Gonzales v. Shotgun Nevada Investments, et al

Filing 183

ORDERED that the Motions for Summary Judgment (ECF Nos. 175 , 176 ) as to Case No. 2:15-cv-915 are GRANTED IN PART and DENIED IN PART. Defendants are entitled to summary judgment against all claims except the claim for breach of contract. Plaint iff is entitled to summary judgment on liability for breach of contract. Defendants are entitled to summary judgment on the issue of damages. FURTHER ORDERED that Plaintiff shall a FILE a motion as to suggested equitable remedies for the bre ach by 5/4/2017. Defendants shall have 14 days to respond, and Plaintiff shall have 7 days to reply. FURTHER ORDERED that Howard Bulloch and David Gaffin are DISMISSED. FURTHER ORDERED that the jury trial scheduled for April 17, 2017 in Case No. 2:15-cv- 915 is VACATED. Signed by Judge Robert C. Jones on 4/13/2017. (Copies have been distributed pursuant to the NEF - DRM)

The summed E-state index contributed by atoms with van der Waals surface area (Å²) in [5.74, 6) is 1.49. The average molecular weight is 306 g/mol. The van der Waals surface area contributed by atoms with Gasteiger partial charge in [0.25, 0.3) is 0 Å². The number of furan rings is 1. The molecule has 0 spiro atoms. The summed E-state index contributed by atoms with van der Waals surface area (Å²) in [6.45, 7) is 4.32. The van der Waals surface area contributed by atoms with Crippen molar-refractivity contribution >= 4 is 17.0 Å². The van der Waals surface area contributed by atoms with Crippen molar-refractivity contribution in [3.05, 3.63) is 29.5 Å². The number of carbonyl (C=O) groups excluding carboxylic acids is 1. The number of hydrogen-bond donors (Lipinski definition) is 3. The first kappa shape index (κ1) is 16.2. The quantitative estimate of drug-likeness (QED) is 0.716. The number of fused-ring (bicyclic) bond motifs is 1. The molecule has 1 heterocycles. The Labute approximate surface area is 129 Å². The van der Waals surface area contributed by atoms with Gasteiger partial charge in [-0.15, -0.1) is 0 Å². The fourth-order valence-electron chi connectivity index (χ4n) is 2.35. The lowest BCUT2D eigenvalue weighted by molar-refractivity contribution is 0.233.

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1 2 3 UNITED STATES DISTRICT COURT 4 DISTRICT OF NEVADA 5 6 7 8 9 10 11 12 13 14 15 16 ______________________________________ ) ) TOM GONZALES, ) ) Plaintiff, ) ) vs. ) ) SHOTGUN CREEK LAS VEGAS, LLC et al., ) ) Defendants. ) _____________________________________ ) ) ) TOM GONZALES, ) ) Plaintiff, ) ) vs. ) ) DESERT LAND, LLC et al., ) ) Defendants. ) 2:13-cv-00931-RCJ-VPC ORDER 2:15-cv-00915-RCJ-VPC ORDER 17 18 This case arises out of the alleged of breach of a settlement agreement that was part of a 19 confirmation order in a Chapter 11 bankruptcy. Pending before the Court are cross-motions for 20 summary judgment. 21 /// 22 /// 23 /// 24 1 of 13 1 I. PROCEDURAL HISTORY 2 This case is the third action in this Court by Plaintiff Tom Gonzales concerning his 3 alleged entitlement to a fee under a plan of confirmation the undersigned entered years ago while 4 sitting as a bankruptcy judge. 5 A. The Desert Land Bankruptcies 6 On December 7, 2000, Plaintiff loaned $41.5 million to Desert Land, LLC and Desert 7 Oasis Apartments, LLC to finance their acquisition and development of land in Las Vegas, 8 Nevada. The loan was secured by a deed of trust. On May 31, 2002, Desert Land, LLC, Desert 9 Oasis Apartments, LLC, and Desert Ranch, LLC filed for bankruptcy, and the undersigned 10 jointly administered those bankruptcies while sitting as a bankruptcy judge. The court confirmed 11 the Second Amended Plan of Reorganization (“the Plan”), and the resulting confirmation order 12 (“the Confirmation Order”) included a finding that a settlement had been reached (“the 13 Settlement Agreement,” which, along with the Plan, was attached to the Confirmation Order) 14 under which Plaintiff would extinguish his note and reconvey his deed of trust as to his interest 15 in Parcel A, Plaintiff and another party would convey their fractional interests in Parcel A to 16 Desert Land, LLC and/or Desert Oasis Apartments, LLC so that those entities would own 100% 17 of Parcel A, Plaintiff would receive Desert Ranch, LLC’s 65% interest in another property, and 18 Plaintiff would receive $7.5 million or $10 million if Parcel A were sold or otherwise 19 transferred, depending on the date of transfer (“the Parcel A Transfer Fee”). Plaintiff appealed, 20 and the Bankruptcy Appellate Panel (“BAP”) affirmed except as to a provision subordinating 21 Plaintiff’s interest in the Parcel A Transfer Fee to up to $45 million in financing. The Court of 22 Appeals affirmed the BAP’s ruling. 23 /// 24 2 of 13 1 B. The First Action 2 In 2011, Plaintiff sued Desert Land, LLC, Desert Oasis Apartments, LLC, Desert Oasis 3 Investments, LLC, Specialty Trust, Specialty Strategic Financing Fund, LP, Eagle Mortgage Co., 4 and Wells Fargo in state court for: (1) declaratory judgment that a transfer of Parcel A had 5 occurred entitling him to the Parcel A Transfer Fee; (2) declaratory judgment that the lender 6 defendants in that action knew of the bankruptcy proceedings and the requirement of the Parcel 7 A Transfer Fee; (3) breach of contract; (4) breach of the implied covenant of good faith and fair 8 dealing; (5) judicial foreclosure against Parcel A under Nevada law; and (6) injunctive relief. He 9 defendants removed the case to the Bankruptcy Court. The Bankruptcy Court recommended 10 withdrawal of the reference because the undersigned had issued the Confirmation Order while 11 sitting as a bankruptcy judge. One or more parties so moved, and the Court granted the motion. 12 In that case, No. 3:11-cv-613, the Court ruled against Plaintiff, and the Court of Appeals 13 affirmed, ruling that the Parcel A Transfer Fee had not been triggered based on the allegations 14 made there, and that Plaintiff had no lien against Parcel A. 15 C. The Second Action 16 In Case No. 2:13-cv-931, also removed from state court, Plaintiff alleges that Shotgun 17 Investments Nevada, LLC made various loans to the Desert entities for the development of 18 Parcel A between 2012 and January 2013 despite its awareness of the Plan and the Parcel A 19 Transfer Fee provision therein. (See Compl. ¶¶ 22–23, ECF No. 1). Plaintiff sued Shotgun 20 Investments Nevada, LLC (erroneously named as “Shotgun Nevada Investments, LLC”), 21 Shotgun Creek Las Vegas, LLC, Shotgun Creek Investments, LLC, and Wayne M. Perry for 22 intentional interference with contractual relations, intentional interference with prospective 23 economic advantage, and unjust enrichment. Defendants removed and moved for summary 24 3 of 13 1 judgment, arguing that the preclusion of certain issues decided in the First Action controlled the 2 Second Action. The Court granted that motion as a motion to dismiss, with leave to amend. 3 Plaintiff filed the Amended Complaint (“AC”). (See Am. Compl., ECF No. 28). 4 Defendants moved for summary judgment, and Plaintiff moved to compel discovery. The Court 5 struck the conspiracy and declaratory judgment claims from the AC, because Plaintiff had no 6 leave to add them. The Court otherwise denied the motion for summary judgment and granted 7 the motion to compel discovery, although the Court noted that the intentional interference with 8 prospective economic advantage claim was legally insufficient. Defendants moved for summary 9 judgment after further discovery. The Court denied the motion and a motion to reconsider but 10 granted a motion to strike the untimely jury demand. The Court held a bench trial in Las Vegas 11 on the claim for intentional interference with contractual relations, and the case settled during a 12 recess of the trial. 13 D. 14 In the present case, Plaintiff sued the various Desert entities, SkyVue Las Vegas, LLC, 15 Howard Bulloch, and David Gaffin variously in this Court for breach of contract, breach of the 16 covenant of good faith and fair dealing, and conspiracy, making a timely jury demand. No 17 parties filed dispositive motions before trial. The case is scheduled for a jury trial on April 17, 18 2017. The Court has invited the parties to file summary judgment motions, and they have done 19 so. 20 II. 21 The Present (Third) Action SUMMARY JUDGMENT STANDARDS A court must grant summary judgment when “the movant shows that there is no genuine 22 dispute as to any material fact and the movant is entitled to judgment as a matter of law.” Fed. R. 23 Civ. P. 56(a). Material facts are those which may affect the outcome of the case. See Anderson 24 4 of 13 1 v. Liberty Lobby, Inc., 477 U.S. 242, 248 (1986). A dispute as to a material fact is genuine if 2 there is sufficient evidence for a reasonable jury to return a verdict for the nonmoving party. See 3 id. A principal purpose of summary judgment is “to isolate and dispose of factually unsupported 4 claims.” Celotex Corp. v. Catrett, 477 U.S. 317, 323–24 (1986). 5 In determining summary judgment, a court uses a burden-shifting scheme. The moving 6 party must first satisfy its initial burden. “When the party moving for summary judgment would 7 bear the burden of proof at trial, it must come forward with evidence which would entitle it to a 8 directed verdict if the evidence went uncontroverted at trial.” C.A.R. Transp. Brokerage Co. v. 9 Darden Rests., Inc., 213 F.3d 474, 480 (9th Cir. 2000) (citation and internal quotation marks 10 omitted). In contrast, when the nonmoving party bears the burden of proving the claim or 11 defense, the moving party can meet its burden in two ways: (1) by presenting evidence to negate 12 an essential element of the nonmoving party’s case; or (2) by demonstrating that the nonmoving 13 party failed to make a showing sufficient to establish an element essential to that party’s case on 14 which that party will bear the burden of proof at trial. See Celotex Corp., 477 U.S. at 323–24. 15 If the moving party fails to meet its initial burden, summary judgment must be denied and 16 the court need not consider the nonmoving party’s evidence. See Adickes v. S.H. Kress & Co., 17 398 U.S. 144 (1970). If the moving party meets its initial burden, the burden then shifts to the 18 opposing party to establish a genuine issue of material fact. See Matsushita Elec. Indus. Co. v. 19 Zenith Radio Corp., 475 U.S. 574, 586 (1986). To establish the existence of a factual dispute, 20 the opposing party need not establish a material issue of fact conclusively in its favor. It is 21 sufficient that “the claimed factual dispute be shown to require a jury or judge to resolve the 22 parties’ differing versions of the truth at trial.” T.W. Elec. Serv., Inc. v. Pac. Elec. Contractors 23 Ass’n, 809 F.2d 626, 631 (9th Cir. 1987). In other words, the nonmoving party cannot avoid 24 5 of 13 1 summary judgment by relying solely on conclusory allegations unsupported by facts. See Taylor 2 v. List, 880 F.2d 1040, 1045 (9th Cir. 1989). Instead, the opposition must go beyond the 3 assertions and allegations of the pleadings and set forth specific facts by producing competent 4 evidence that shows a genuine issue for trial. See Fed. R. Civ. P. 56(e); Celotex Corp., 477 U.S. 5 at 324. 6 At the summary judgment stage, a court’s function is not to weigh the evidence and 7 determine the truth, but to determine whether there is a genuine issue for trial. See Anderson, 477 8 U.S. at 249. The evidence of the nonmovant is “to be believed, and all justifiable inferences are 9 to be drawn in his favor.” Id. at 255. But if the evidence of the nonmoving party is merely 10 colorable or is not significantly probative, summary judgment may be granted. See id. at 249–50. 11 Notably, facts are only viewed in the light most favorable to the nonmoving party where there is 12 a genuine dispute about those facts. Scott v. Harris, 550 U.S. 372, 380 (2007). That is, even 13 where the underlying claim contains a reasonableness test, where a party’s evidence is so clearly 14 contradicted by the record as a whole that no reasonable jury could believe it, “a court should not 15 adopt that version of the facts for purposes of ruling on a motion for summary judgment.” Id. 16 III. ANALYSIS 17 A. Parcel A Transfer 18 Since Plaintiff transferred his interest in Parcel A to Desert Land, LLC and/or Desert 19 Oasis Apartments, LLC (and caused the interest of the Barry and Amy Fieldman Trust in Parcel 20 A to also be so transferred) as required under the Settlement Agreement incorporated into the 21 Plan and Confirmation Order, Parcel A was wholly owned in unspecified fractions by Desert 22 Land, LLC and Desert Oasis Apartments, LLC. (Settlement Agreement 1–3, Ex. 1). 1 On April 23 24 1 The Court will refer to exhibits adduced at trial in the consolidated ‘931 Case. 6 of 13 1 29, 2014, Desert Land, LLC conveyed eight parcels of land to Desert Oasis Investments, LLC. 2 (Deed, Ex. 270). The April 29, 2014 transfer was not a “Parcel A Transfer” as contemplated 3 under Section A(e) of Article III of the Plan. The sold land was identified in the deed as being 4 part of Clark County Assessor’s Parcel No. 162-28-202-013. (Id.). The sold land as identified by 5 a list and corresponding maps appears to consist of a square with Giles St. to the West, E. Ali 6 Baba Ln. to the North, Haven St. to the East, and E. Mandalay Bay Rd. to the South. (Chart of 7 Shotgun Parcels, Ex. 174; Maps, Exs. 175, 176). No part of the sold land is within Parcel A; 8 rather, the sold land is entirely to the North of Parcel A, which consists of an irregular shape 9 occupying approximately 75% of the land bordered by E. Mandalay Bay Rd. to the North, Haven 10 St. to the East, Four Seasons Dr. to the South, and S. Las Vegas Blvd. to the West. (Aerial Photo, 11 Ex. 181). There is no evidence in the record of Desert Land, LLC or Desert Oasis Apartments, 12 LLC having ever transferred title to any other real property, and there is therefore no evidence of 13 any Parcel A Transfer. 14 B. Parcel A Equity Transfer 15 A “Parcel A Equity Transfer” under the Plan is a subtype of Parcel A Transfer consisting 16 of the conveyance of “any legal or beneficial interest in the entity or entities that own Parcel A.” 17 (Plan 6:26–27). When such a transfer occurs, Plaintiff is entitled to 50% of the “Net Proceeds” 18 thereof until the entire $10 million of the Parcel A Transfer Fee has been cumulatively satisfied. 19 (Plan 5:17–22). “Net Proceeds” means gross proceeds minus related transaction costs paid to 20 unrelated parties, and it excludes consideration in the form of stock, memberships, partnerships, 21 or other equity interests in any entity wholly owned or controlled by Howard Bulloch or David 22 Gaffin or their trusts. (Id. 6:11–17). 23 24 7 of 13 1 SkyVue Las Vegas, LLC was incorporated on June 21, 2011 with David Gaffin and 2 Howard Bulloch as its managers. (Art. Org., Ex. 191). Effective October 18, 2011, Compass 3 Investments, LLC gave its 99.5% interests in Desert Land, LLC and Desert Oasis Apartments, 4 LLC to SkyVue Las Vegas, LLC (with Bruce Bulloch retaining his 0.5% interests in Desert 5 Land, LLC and Desert Oasis Apartments, LLC) in exchange for a 64.4445% interest in SkyVue 6 Las Vegas, LLC. (Second Am. to Amd. & Restated Op. Agr. of Desert Oasis Apts., LLC, Ex. 7 259; Am. to Second Amd. & Restated Op. Agr. of Desert Land, LLC, Ex. 260; Action by 8 Written Consent of Members of Compass Investments, LLC, Ex. 263; Action by Written 9 Consent of Members of Desert Oasis Apartments, LLC, Ex. 264; Action by Written Consent of 10 Members of SkyVue Las Vegas, LLC, Ex. 265). The October 18, 2011 transfer was a Parcel A 11 Equity Transfer as contemplated under Section A(e) of Article III of the Plan because it was a 12 transfer of beneficial interest in the entities that owned Parcel A, i.e., Desert Land, LLC and 13 Desert Oasis Apartments, LLC. 14 The October 18, 2011 Parcel A Equity Transfer, however, did not result in any Net 15 Proceeds as contemplated under Section A(e) of Article III of the Plan because the consideration 16 given was a membership interest in a limited liability company wholly controlled by Howard 17 Bulloch and David Gaffin, i.e., SkyVue Las Vegas, LLC. The transaction therefore did not 18 require any partial payment of the Parcel A Transfer Fee to Plaintiff. The only evidence in the 19 record as to control of SkyVue Las Vegas, LLC as of October 18, 2011 is its Articles of 20 Organization filed in June of that year, which list Howard Bulloch and David Gaffin as the only 21 managers. (Art. Org., Ex. 191). Because SkyVue Las Vegas, LLC was wholly controlled by 22 Howard Bulloch and David Gaffin, it does not matter who owned SkyVue Las Vegas, LLC for 23 the purpose of whether the transaction triggered a partial Parcel A Transfer Fee under the Plan. 24 8 of 13 1 There is no evidence of any further transfers of equity interests in Desert Land, LLC or Desert 2 Oasis Apartments, LLC, and there is therefore no evidence of any further Parcel A Equity 3 Transfer. 4 C. Parcel A Permitted Financing 5 It appears that Defendants caused Desert Land, LLC to encumber Parcel A with no less 6 than $31.5 million in various Mortgages as of January 3, 2013. (Am. Deed of Trust, Ex. 91). 7 Perry signed the deed of trust on behalf of his three co-Defendants. (Id.). And Perry has 8 admitted that Parcel A was encumbered by approximately $100 million as of October 29, 2015. 9 (Perry Dep. 35, ECF No. 175-14). Desert Land, LLC’s encumbrance of Parcel A with more than 10 $25 million in Mortgages was a breach of the Parcel A Permitting Financing clause of Section 11 A(e) of Article III of the Plan, although it did not trigger the Parcel A Transfer Fee, no matter 12 how over-encumbered the land was. 13 The Plan excludes “a Parcel A Mortgage” from the definition of Parcel A Transfer. (Plan 14 6:22–23, Ex. 2). The Plan does not separately define “Parcel A Mortgage.” That term is most 15 naturally read to mean any Mortgage against Parcel A. “Mortgage” is defined generically to 16 include deeds of trust, security agreements, or other collateral assignments securing bona fide 17 loans for value. (Id. 6:9). The Plan defines “Parcel A Permitting Financing” as, inter alia, “one 18 or more Mortgages against Parcel A or any part thereof, securing financing in the principal 19 amount of up to $25,000,000 any one time outstanding . . . .” (Id. 6:28–7:2). The Court must 20 give effect to each word of the Plan if possible. Royal Indem. Co. v. Special Serv. Supply Co., 21 413 P.2d 500, 502 (Nev. 1966). 22 23 It is most easily argued that interpreting “Parcel A Permitted Financing” to set a trigger for a Parcel A Transfer would be to ignore the exclusion of Mortgages against Parcel A from the 24 9 of 13 1 definition of a Parcel A Transfer, and that Parcel A Permitted Financing must therefore not be 2 read as establishing a trigger of a Parcel A Transfer. That is, whether or not the encumbrance of 3 Parcel A with more than $25 million in Mortgages at any one time outstanding violates the 4 Parcel A Permitted Financing clause, it nevertheless does not directly trigger a Parcel A Transfer. 5 The two are simply separate clauses of the Plan that do not depend on one another. So although 6 the over-encumbrance of Parcel A would breach the Plan, Plaintiff would still have to prove 7 damages from such a breach under familiar principles of contract law. But in no case would the 8 over-encumbrance directly trigger his entitlement to the Parcel A Transfer Fee. 9 It can also be argued that one should read the exclusion of “a Parcel A Mortgage” from 10 the definition of Parcel A Transfer to simply mean that a Mortgage against Parcel A does not in- 11 and-of-itself constitute a Parcel A Transfer, although the existence of more than $25 million in 12 Mortgages against Parcel A outstanding at any given time does. The “Parcel A Permitted 13 Financing” language indicates that the $25 million is some kind of limitation on Mortgages 14 against Parcel A. This interpretation is strained, however, because “a Parcel A Mortgage” is 15 altogether excluded from the definition of a “Parcel A Transfer.” If the drafters of the Plan 16 intended only that a Mortgage against Parcel A would not constitute a Parcel A Transfer unless it 17 were too large, they would surely have stated something to that effect with qualifying language 18 such as “within the limitations of the Parcel A Permitted Financing” or “subject to any 19 limitations elsewhere in this Plan.” The total absence of any such limitation on the exclusion 20 requires the Court to interpret the exclusion as absolute if it can do so without rendering some 21 other provision of the Plan superfluous. 22 Another potential interpretation of “a Parcel A Mortgage” is any Mortgage against Parcel 23 A already in force as of the date of confirmation of the Plan. In other words, existing mortgages 24 10 of 13 1 (including refinancing of those mortgages up to the total principal amount as of the date of 2 confirmation) would not count against the $25 million limitation of Parcel A Permitted 3 Financing. This interpretation is not ideal, however, because—in addition to the problem of the 4 lack of qualifying language noted supra—a Parcel A Transfer is naturally contemplated as a 5 future event, and it was known when the Plan was written that some Mortgages already existed 6 against Parcel A. A provision providing that existing Mortgages against Parcel A would not 7 trigger a Parcel A Transfer is therefore unnecessary. 8 9 The Court finds that the Plan language is not ambiguous as to whether the $25 million limitation on Mortgages against Parcel A is a trigger of the Parcel A Transfer Fee. It is not. The 10 definition of Parcel A Transfer unambiguously excludes Mortgages against Parcel A without 11 qualification, and the Court must give this language effect if it can do so without rendering any 12 other language of the Plan superfluous. The Court can do so without even straining any other 13 language of the Plan. The efficacy of the $25 million limitation of the Parcel A Permitted 14 Financing clause is given effect by the Court’s ruling that if more than $25 million in Mortgages 15 has been at some time outstanding against Parcel A, that clause of the Plan has been breached. 16 But a breach of the Parcel A Permitted Financing clause is not the same as an occurrence of the 17 conditions precedent to the Parcel A Transfer Fee, as identified in the Parcel A Transfer and 18 Parcel A Equity Transfer clauses. Plaintiff may or may not have damages from any breach of the 19 Parcel A Permitted Financing clause. If so, he would have to prove them under familiar 20 principles of contract law. 21 Plaintiff has not proved any damages as a result of any breach of the Parcel A Permitted 22 Financing clause of Section A(e) of Article III of the Plan. Such damages might result, for 23 example, via the foreclosure of a loan against Parcel A at a time when Desert Land, LLC and 24 11 of 13 1 Desert Oasis Apartments, LLC did not have enough equity in Parcel A to satisfy the Parcel A 2 Transfer Fee (which would presumably be triggered by a foreclosure deed) out of the proceeds of 3 such a foreclosure. This was the reason for the Parcel A Permitted Financing clause— to protect 4 Plaintiff’s $10 million indirect interest in Parcel A even assuming the limitation did not function 5 as a subordination clause, i.e., to ensure that the loan-to-value ratio in Parcel A was kept high 6 enough to ensure the owner of Parcel A retained enough equity that Plaintiff would realize his 7 $10 million upon a transfer even if by way of foreclosure. (Tr. 26:16–27:4, Mar. 31, 2003, Ex. 8 185; Tr. 24, 37, Nov. 28, 2011, Ex. 31). But Plaintiff has not produced evidence of any damages 9 under this or any other theory. 10 The Court finds that Plaintiff has not yet incurred damages as a result of any over- 11 encumbrance of Parcel A, and his fear of impending damages is too speculative for an alternative 12 remedy at this point. There has been a breach of the Parcel A Permitted Financing clause, but 13 Plaintiff has provided no evidence that Parcel A is in fact over-encumbered. At an estimate of 14 $10–15 million value per acre, Parcel A is worth $380–570 million. (See Perry Dep. 35). 15 Plaintiff has adduced no contrary evidence of Parcel A’s value, and even $100 million in 16 Mortgage debt against Parcel A does not remotely imperil Plaintiff’s $10 million Parcel A 17 Transfer Fee in the eventuality of a foreclosure. His interest in the Parcel A Transfer Fee has not 18 been injured, because a foreclosure would not currently leave Defendants without the equity in 19 Parcel A required to make good on the fee. Still, there has been a breach, and Plaintiff cannot in 20 equity be made to suffer it without any remedy until some harm materializes, e.g., if Defendants 21 continue to encumber Parcel A to an amount near or beyond its value, at which point no remedy 22 will be available because Defendants will have no equity in the property with which to pay the 23 fee triggered by a foreclosure sale. Accordingly, after further briefing and argumentation, the 24 12 of 13 1 Court may impose an equitable remedy to protect Plaintiff’s interest in the Parcel A Transfer Fee 2 going forward. Whether that remedy should be in the form of a lien against Parcel A, 3 reformation of the Plan, or something else, is for the parties to brief and argue. For the time 4 being, the Court grants summary judgment to Defendants as to damages. This eliminates the 5 conspiracy claim. The bad faith claim is moot, because the Court finds no genuine issue of 6 material fact as to a breach of contract. Plaintiff is entitled to summary judgment as to liability 7 for the breach of contract, but Defendants are entitled to summary judgment as to damages. CONCLUSION 8 9 IT IS HEREBY ORDERED that the Motions for Summary Judgment (ECF Nos. 175, 10 176) as to Case No. 2:15-cv-915 are GRANTED IN PART and DENIED IN PART. Defendants 11 are entitled to summary judgment against all claims except the claim for breach of contract. 12 Plaintiff is entitled to summary judgment on liability for breach of contract. Defendants are 13 entitled to summary judgment on the issue of damages. 14 IT IS FURTHER ORDERED that Plaintiff shall a FILE a motion as to suggested 15 equitable remedies for the breach within twenty-one (21) days. Defendants shall have fourteen 16 (14) days to respond, and Plaintiff shall have seven (7) days to reply. 17 IT IS FURTHER ORDERED that Howard Bulloch and David Gaffin are DISMISSED. 18 IT IS FURTHER ORDERED that the jury trial scheduled for April 22, 2017 in Case No. May 17, 2017 19 2:15-cv-915 is VACATED. 20 IT IS SO ORDERED. 21 Dated thisThis day of April, 2017. DATED: 3rd 13th day of April, 2017. 22 23 _____________________________________ ROBERT C. JONES United States District Judge 24 13 of 13